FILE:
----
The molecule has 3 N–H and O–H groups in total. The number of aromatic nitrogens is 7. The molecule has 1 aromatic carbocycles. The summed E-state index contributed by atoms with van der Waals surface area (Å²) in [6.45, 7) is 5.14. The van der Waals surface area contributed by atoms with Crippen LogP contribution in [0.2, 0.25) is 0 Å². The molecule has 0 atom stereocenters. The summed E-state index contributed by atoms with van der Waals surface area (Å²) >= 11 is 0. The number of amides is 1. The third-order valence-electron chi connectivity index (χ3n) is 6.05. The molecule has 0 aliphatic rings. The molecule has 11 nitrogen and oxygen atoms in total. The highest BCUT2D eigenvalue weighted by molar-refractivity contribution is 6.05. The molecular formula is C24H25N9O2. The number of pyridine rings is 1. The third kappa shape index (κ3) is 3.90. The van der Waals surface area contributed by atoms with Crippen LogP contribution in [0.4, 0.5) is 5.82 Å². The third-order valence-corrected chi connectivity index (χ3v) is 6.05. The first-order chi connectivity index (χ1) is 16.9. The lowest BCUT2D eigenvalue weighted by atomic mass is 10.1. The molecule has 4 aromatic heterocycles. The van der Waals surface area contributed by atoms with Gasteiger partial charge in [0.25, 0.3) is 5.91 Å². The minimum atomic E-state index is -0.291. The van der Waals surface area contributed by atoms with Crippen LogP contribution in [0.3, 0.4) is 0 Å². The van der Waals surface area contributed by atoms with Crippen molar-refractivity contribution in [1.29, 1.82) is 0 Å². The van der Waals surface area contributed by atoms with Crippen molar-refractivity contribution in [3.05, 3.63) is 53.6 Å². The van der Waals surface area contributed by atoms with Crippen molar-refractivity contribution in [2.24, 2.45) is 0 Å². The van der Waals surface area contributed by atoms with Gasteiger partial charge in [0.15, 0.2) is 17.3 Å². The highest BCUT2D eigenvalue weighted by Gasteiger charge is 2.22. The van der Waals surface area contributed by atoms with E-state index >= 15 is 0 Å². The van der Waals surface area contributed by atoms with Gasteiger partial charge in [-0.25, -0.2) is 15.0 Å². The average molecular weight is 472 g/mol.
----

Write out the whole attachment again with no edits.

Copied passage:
The molecule has 3 N–H and O–H groups in total. The number of aromatic nitrogens is 7. The molecule has 1 aromatic carbocycles. The summed E-state index contributed by atoms with van der Waals surface area (Å²) in [6.45, 7) is 5.14. The van der Waals surface area contributed by atoms with Crippen LogP contribution in [0.2, 0.25) is 0 Å². The molecule has 0 atom stereocenters. The summed E-state index contributed by atoms with van der Waals surface area (Å²) >= 11 is 0. The number of amides is 1. The third-order valence-electron chi connectivity index (χ3n) is 6.05. The molecule has 0 aliphatic rings. The molecule has 11 nitrogen and oxygen atoms in total. The highest BCUT2D eigenvalue weighted by molar-refractivity contribution is 6.05. The molecular formula is C24H25N9O2. The number of pyridine rings is 1. The third kappa shape index (κ3) is 3.90. The van der Waals surface area contributed by atoms with Crippen LogP contribution in [0.4, 0.5) is 5.82 Å². The third-order valence-corrected chi connectivity index (χ3v) is 6.05. The first-order chi connectivity index (χ1) is 16.9. The lowest BCUT2D eigenvalue weighted by atomic mass is 10.1. The molecule has 4 aromatic heterocycles. The van der Waals surface area contributed by atoms with Gasteiger partial charge in [0.25, 0.3) is 5.91 Å². The minimum atomic E-state index is -0.291. The van der Waals surface area contributed by atoms with Crippen LogP contribution in [0.3, 0.4) is 0 Å². The van der Waals surface area contributed by atoms with Crippen molar-refractivity contribution in [1.29, 1.82) is 0 Å². The van der Waals surface area contributed by atoms with Crippen molar-refractivity contribution in [3.05, 3.63) is 53.6 Å². The van der Waals surface area contributed by atoms with Crippen molar-refractivity contribution in [2.24, 2.45) is 0 Å². The van der Waals surface area contributed by atoms with Gasteiger partial charge in [0.15, 0.2) is 17.3 Å². The highest BCUT2D eigenvalue weighted by Gasteiger charge is 2.22. The van der Waals surface area contributed by atoms with E-state index >= 15 is 0 Å². The van der Waals surface area contributed by atoms with Gasteiger partial charge in [-0.25, -0.2) is 15.0 Å². The average molecular weight is 472 g/mol.